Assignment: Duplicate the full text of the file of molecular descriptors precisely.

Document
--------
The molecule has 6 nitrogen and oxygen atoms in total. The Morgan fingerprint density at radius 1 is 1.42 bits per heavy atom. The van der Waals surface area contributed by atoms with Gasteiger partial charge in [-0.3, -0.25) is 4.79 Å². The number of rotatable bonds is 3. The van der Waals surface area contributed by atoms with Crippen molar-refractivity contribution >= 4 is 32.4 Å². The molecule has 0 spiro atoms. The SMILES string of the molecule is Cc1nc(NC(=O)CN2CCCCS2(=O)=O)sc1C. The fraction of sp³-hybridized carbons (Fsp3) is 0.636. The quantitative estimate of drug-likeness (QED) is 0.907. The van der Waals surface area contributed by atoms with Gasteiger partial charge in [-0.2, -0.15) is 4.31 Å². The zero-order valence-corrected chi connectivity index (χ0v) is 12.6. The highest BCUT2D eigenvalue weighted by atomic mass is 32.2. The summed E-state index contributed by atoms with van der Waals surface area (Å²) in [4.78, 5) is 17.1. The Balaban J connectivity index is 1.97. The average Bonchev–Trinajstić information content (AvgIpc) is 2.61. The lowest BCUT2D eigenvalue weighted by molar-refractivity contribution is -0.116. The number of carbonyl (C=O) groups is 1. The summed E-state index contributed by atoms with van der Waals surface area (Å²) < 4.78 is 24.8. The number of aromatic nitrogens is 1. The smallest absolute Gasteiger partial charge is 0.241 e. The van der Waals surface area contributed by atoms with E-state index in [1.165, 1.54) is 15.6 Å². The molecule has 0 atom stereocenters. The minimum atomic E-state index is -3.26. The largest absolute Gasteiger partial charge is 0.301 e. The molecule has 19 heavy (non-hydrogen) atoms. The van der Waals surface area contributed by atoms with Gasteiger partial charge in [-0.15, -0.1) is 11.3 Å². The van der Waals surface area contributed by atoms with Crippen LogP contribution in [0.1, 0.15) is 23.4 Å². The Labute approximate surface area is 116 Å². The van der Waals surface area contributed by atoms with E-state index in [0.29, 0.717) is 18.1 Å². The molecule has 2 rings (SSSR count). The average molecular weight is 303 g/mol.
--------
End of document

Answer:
The molecule has 6 nitrogen and oxygen atoms in total. The Morgan fingerprint density at radius 1 is 1.42 bits per heavy atom. The van der Waals surface area contributed by atoms with Gasteiger partial charge in [-0.3, -0.25) is 4.79 Å². The number of rotatable bonds is 3. The van der Waals surface area contributed by atoms with Crippen molar-refractivity contribution >= 4 is 32.4 Å². The molecule has 0 spiro atoms. The SMILES string of the molecule is Cc1nc(NC(=O)CN2CCCCS2(=O)=O)sc1C. The fraction of sp³-hybridized carbons (Fsp3) is 0.636. The quantitative estimate of drug-likeness (QED) is 0.907. The van der Waals surface area contributed by atoms with Gasteiger partial charge in [-0.2, -0.15) is 4.31 Å². The zero-order valence-corrected chi connectivity index (χ0v) is 12.6. The highest BCUT2D eigenvalue weighted by atomic mass is 32.2. The summed E-state index contributed by atoms with van der Waals surface area (Å²) in [4.78, 5) is 17.1. The Balaban J connectivity index is 1.97. The average Bonchev–Trinajstić information content (AvgIpc) is 2.61. The lowest BCUT2D eigenvalue weighted by molar-refractivity contribution is -0.116. The number of carbonyl (C=O) groups is 1. The summed E-state index contributed by atoms with van der Waals surface area (Å²) < 4.78 is 24.8. The number of aromatic nitrogens is 1. The smallest absolute Gasteiger partial charge is 0.241 e. The van der Waals surface area contributed by atoms with E-state index in [1.165, 1.54) is 15.6 Å². The molecule has 0 atom stereocenters. The minimum atomic E-state index is -3.26. The largest absolute Gasteiger partial charge is 0.301 e. The molecule has 19 heavy (non-hydrogen) atoms. The van der Waals surface area contributed by atoms with Gasteiger partial charge in [-0.15, -0.1) is 11.3 Å². The van der Waals surface area contributed by atoms with Crippen LogP contribution in [0.1, 0.15) is 23.4 Å². The Labute approximate surface area is 116 Å². The van der Waals surface area contributed by atoms with E-state index in [0.29, 0.717) is 18.1 Å². The molecule has 2 rings (SSSR count). The average molecular weight is 303 g/mol.